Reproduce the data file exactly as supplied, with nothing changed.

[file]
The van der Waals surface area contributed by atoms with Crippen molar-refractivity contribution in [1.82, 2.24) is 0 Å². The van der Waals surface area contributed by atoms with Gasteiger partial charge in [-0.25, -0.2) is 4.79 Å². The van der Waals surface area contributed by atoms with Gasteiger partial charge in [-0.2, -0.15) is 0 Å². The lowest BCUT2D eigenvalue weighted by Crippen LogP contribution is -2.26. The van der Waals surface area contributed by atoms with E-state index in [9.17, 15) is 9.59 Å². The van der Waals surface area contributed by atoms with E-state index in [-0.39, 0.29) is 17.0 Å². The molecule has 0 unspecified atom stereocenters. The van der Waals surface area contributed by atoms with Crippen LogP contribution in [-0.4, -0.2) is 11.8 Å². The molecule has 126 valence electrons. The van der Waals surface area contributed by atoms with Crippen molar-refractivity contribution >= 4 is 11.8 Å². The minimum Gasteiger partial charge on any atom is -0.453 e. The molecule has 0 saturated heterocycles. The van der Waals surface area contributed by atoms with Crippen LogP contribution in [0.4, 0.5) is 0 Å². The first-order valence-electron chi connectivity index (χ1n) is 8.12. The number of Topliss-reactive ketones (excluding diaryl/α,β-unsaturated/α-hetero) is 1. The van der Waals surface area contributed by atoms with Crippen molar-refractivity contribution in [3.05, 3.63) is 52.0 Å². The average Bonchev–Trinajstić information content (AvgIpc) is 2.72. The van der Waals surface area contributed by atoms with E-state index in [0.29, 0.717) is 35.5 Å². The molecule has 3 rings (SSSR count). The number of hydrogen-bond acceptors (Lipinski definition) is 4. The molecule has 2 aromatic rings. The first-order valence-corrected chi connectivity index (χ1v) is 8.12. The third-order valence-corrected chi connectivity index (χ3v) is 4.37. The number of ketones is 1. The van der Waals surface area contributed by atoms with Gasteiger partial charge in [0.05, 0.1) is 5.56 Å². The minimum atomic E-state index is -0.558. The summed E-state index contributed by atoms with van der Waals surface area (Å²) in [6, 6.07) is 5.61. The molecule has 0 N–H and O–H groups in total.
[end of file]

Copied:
The van der Waals surface area contributed by atoms with Crippen molar-refractivity contribution in [1.82, 2.24) is 0 Å². The van der Waals surface area contributed by atoms with Gasteiger partial charge in [-0.25, -0.2) is 4.79 Å². The van der Waals surface area contributed by atoms with Gasteiger partial charge in [-0.2, -0.15) is 0 Å². The lowest BCUT2D eigenvalue weighted by Crippen LogP contribution is -2.26. The van der Waals surface area contributed by atoms with E-state index in [9.17, 15) is 9.59 Å². The van der Waals surface area contributed by atoms with E-state index in [-0.39, 0.29) is 17.0 Å². The molecule has 0 unspecified atom stereocenters. The van der Waals surface area contributed by atoms with Crippen LogP contribution in [-0.4, -0.2) is 11.8 Å². The molecule has 126 valence electrons. The van der Waals surface area contributed by atoms with Crippen molar-refractivity contribution >= 4 is 11.8 Å². The minimum Gasteiger partial charge on any atom is -0.453 e. The molecule has 0 saturated heterocycles. The van der Waals surface area contributed by atoms with Crippen LogP contribution in [0.4, 0.5) is 0 Å². The first-order valence-electron chi connectivity index (χ1n) is 8.12. The number of Topliss-reactive ketones (excluding diaryl/α,β-unsaturated/α-hetero) is 1. The van der Waals surface area contributed by atoms with Crippen molar-refractivity contribution in [3.05, 3.63) is 52.0 Å². The average Bonchev–Trinajstić information content (AvgIpc) is 2.72. The van der Waals surface area contributed by atoms with E-state index in [0.29, 0.717) is 35.5 Å². The molecule has 3 rings (SSSR count). The number of hydrogen-bond acceptors (Lipinski definition) is 4. The molecule has 2 aromatic rings. The first-order valence-corrected chi connectivity index (χ1v) is 8.12. The third-order valence-corrected chi connectivity index (χ3v) is 4.37. The number of ketones is 1. The van der Waals surface area contributed by atoms with Gasteiger partial charge in [0.05, 0.1) is 5.56 Å². The minimum atomic E-state index is -0.558. The summed E-state index contributed by atoms with van der Waals surface area (Å²) in [6, 6.07) is 5.61. The molecule has 0 N–H and O–H groups in total.